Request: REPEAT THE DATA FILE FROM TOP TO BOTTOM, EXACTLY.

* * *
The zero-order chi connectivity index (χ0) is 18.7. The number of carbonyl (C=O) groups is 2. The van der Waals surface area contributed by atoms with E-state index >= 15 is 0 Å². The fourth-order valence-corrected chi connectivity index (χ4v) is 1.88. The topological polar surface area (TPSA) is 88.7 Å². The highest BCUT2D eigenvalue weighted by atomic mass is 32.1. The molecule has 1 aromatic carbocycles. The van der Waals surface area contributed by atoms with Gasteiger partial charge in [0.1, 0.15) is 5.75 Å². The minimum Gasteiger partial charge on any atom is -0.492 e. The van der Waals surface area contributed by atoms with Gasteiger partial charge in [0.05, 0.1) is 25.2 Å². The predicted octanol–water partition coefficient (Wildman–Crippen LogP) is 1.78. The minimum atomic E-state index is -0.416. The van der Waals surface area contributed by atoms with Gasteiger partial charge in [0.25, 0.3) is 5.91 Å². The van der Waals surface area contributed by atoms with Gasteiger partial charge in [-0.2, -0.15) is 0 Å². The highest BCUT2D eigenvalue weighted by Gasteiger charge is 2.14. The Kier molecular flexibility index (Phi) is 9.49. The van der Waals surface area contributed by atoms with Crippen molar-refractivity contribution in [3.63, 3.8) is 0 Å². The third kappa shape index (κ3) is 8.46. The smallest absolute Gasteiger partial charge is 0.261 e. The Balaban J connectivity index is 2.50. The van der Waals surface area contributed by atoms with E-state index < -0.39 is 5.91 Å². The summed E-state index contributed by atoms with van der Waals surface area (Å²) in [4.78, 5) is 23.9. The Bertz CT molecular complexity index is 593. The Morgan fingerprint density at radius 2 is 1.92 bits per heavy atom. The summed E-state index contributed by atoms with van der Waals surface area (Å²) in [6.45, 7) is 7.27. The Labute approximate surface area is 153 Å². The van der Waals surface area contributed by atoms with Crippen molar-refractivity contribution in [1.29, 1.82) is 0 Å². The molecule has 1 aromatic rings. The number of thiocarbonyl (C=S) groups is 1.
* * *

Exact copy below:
The zero-order chi connectivity index (χ0) is 18.7. The number of carbonyl (C=O) groups is 2. The van der Waals surface area contributed by atoms with E-state index >= 15 is 0 Å². The fourth-order valence-corrected chi connectivity index (χ4v) is 1.88. The topological polar surface area (TPSA) is 88.7 Å². The highest BCUT2D eigenvalue weighted by atomic mass is 32.1. The molecule has 1 aromatic carbocycles. The van der Waals surface area contributed by atoms with Gasteiger partial charge in [0.1, 0.15) is 5.75 Å². The minimum Gasteiger partial charge on any atom is -0.492 e. The van der Waals surface area contributed by atoms with Gasteiger partial charge in [0.05, 0.1) is 25.2 Å². The predicted octanol–water partition coefficient (Wildman–Crippen LogP) is 1.78. The minimum atomic E-state index is -0.416. The van der Waals surface area contributed by atoms with Gasteiger partial charge in [0.25, 0.3) is 5.91 Å². The van der Waals surface area contributed by atoms with Gasteiger partial charge in [-0.2, -0.15) is 0 Å². The highest BCUT2D eigenvalue weighted by Gasteiger charge is 2.14. The Kier molecular flexibility index (Phi) is 9.49. The van der Waals surface area contributed by atoms with Crippen molar-refractivity contribution in [3.63, 3.8) is 0 Å². The third kappa shape index (κ3) is 8.46. The smallest absolute Gasteiger partial charge is 0.261 e. The Balaban J connectivity index is 2.50. The van der Waals surface area contributed by atoms with E-state index < -0.39 is 5.91 Å². The summed E-state index contributed by atoms with van der Waals surface area (Å²) in [4.78, 5) is 23.9. The Bertz CT molecular complexity index is 593. The Morgan fingerprint density at radius 2 is 1.92 bits per heavy atom. The summed E-state index contributed by atoms with van der Waals surface area (Å²) in [6.45, 7) is 7.27. The Labute approximate surface area is 153 Å². The van der Waals surface area contributed by atoms with Crippen molar-refractivity contribution in [1.29, 1.82) is 0 Å². The molecule has 1 aromatic rings. The number of thiocarbonyl (C=S) groups is 1.